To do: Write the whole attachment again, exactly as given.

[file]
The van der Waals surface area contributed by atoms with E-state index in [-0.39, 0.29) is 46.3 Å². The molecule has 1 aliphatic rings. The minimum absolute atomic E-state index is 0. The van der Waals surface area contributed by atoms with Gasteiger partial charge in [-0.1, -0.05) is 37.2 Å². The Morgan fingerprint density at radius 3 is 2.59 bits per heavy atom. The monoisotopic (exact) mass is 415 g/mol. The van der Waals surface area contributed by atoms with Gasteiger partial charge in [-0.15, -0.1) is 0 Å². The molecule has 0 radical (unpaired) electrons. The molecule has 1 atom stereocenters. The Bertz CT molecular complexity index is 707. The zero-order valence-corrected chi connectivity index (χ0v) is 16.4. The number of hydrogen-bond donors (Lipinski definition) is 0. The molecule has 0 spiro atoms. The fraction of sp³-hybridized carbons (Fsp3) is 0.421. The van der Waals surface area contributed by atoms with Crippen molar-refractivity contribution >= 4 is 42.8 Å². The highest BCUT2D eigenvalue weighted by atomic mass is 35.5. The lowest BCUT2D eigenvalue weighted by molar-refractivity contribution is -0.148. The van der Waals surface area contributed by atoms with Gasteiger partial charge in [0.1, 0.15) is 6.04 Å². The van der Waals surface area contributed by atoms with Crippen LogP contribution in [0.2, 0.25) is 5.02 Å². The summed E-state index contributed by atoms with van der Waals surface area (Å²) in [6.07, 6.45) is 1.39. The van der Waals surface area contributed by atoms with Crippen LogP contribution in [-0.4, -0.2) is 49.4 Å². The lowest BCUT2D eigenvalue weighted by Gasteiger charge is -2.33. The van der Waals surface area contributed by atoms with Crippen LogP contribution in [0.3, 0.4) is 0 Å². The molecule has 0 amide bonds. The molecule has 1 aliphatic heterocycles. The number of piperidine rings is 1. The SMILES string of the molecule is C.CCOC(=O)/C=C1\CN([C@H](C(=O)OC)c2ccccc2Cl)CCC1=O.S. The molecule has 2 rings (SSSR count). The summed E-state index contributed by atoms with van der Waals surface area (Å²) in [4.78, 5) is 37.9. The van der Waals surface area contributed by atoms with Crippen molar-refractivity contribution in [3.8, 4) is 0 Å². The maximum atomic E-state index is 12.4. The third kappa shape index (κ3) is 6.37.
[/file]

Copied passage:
The van der Waals surface area contributed by atoms with E-state index in [-0.39, 0.29) is 46.3 Å². The molecule has 1 aliphatic rings. The minimum absolute atomic E-state index is 0. The van der Waals surface area contributed by atoms with Gasteiger partial charge in [-0.1, -0.05) is 37.2 Å². The Morgan fingerprint density at radius 3 is 2.59 bits per heavy atom. The monoisotopic (exact) mass is 415 g/mol. The van der Waals surface area contributed by atoms with Gasteiger partial charge in [-0.15, -0.1) is 0 Å². The molecule has 0 radical (unpaired) electrons. The molecule has 1 atom stereocenters. The Bertz CT molecular complexity index is 707. The zero-order valence-corrected chi connectivity index (χ0v) is 16.4. The number of hydrogen-bond donors (Lipinski definition) is 0. The molecule has 0 spiro atoms. The fraction of sp³-hybridized carbons (Fsp3) is 0.421. The van der Waals surface area contributed by atoms with Crippen molar-refractivity contribution >= 4 is 42.8 Å². The highest BCUT2D eigenvalue weighted by atomic mass is 35.5. The lowest BCUT2D eigenvalue weighted by molar-refractivity contribution is -0.148. The van der Waals surface area contributed by atoms with Gasteiger partial charge in [0.1, 0.15) is 6.04 Å². The van der Waals surface area contributed by atoms with Crippen LogP contribution in [0.2, 0.25) is 5.02 Å². The summed E-state index contributed by atoms with van der Waals surface area (Å²) in [6.07, 6.45) is 1.39. The van der Waals surface area contributed by atoms with Crippen LogP contribution in [-0.4, -0.2) is 49.4 Å². The lowest BCUT2D eigenvalue weighted by Gasteiger charge is -2.33. The van der Waals surface area contributed by atoms with Crippen LogP contribution in [0.3, 0.4) is 0 Å². The molecule has 0 amide bonds. The molecule has 1 aliphatic heterocycles. The number of piperidine rings is 1. The SMILES string of the molecule is C.CCOC(=O)/C=C1\CN([C@H](C(=O)OC)c2ccccc2Cl)CCC1=O.S. The molecule has 2 rings (SSSR count). The summed E-state index contributed by atoms with van der Waals surface area (Å²) in [4.78, 5) is 37.9. The van der Waals surface area contributed by atoms with Crippen molar-refractivity contribution in [3.8, 4) is 0 Å². The maximum atomic E-state index is 12.4. The third kappa shape index (κ3) is 6.37.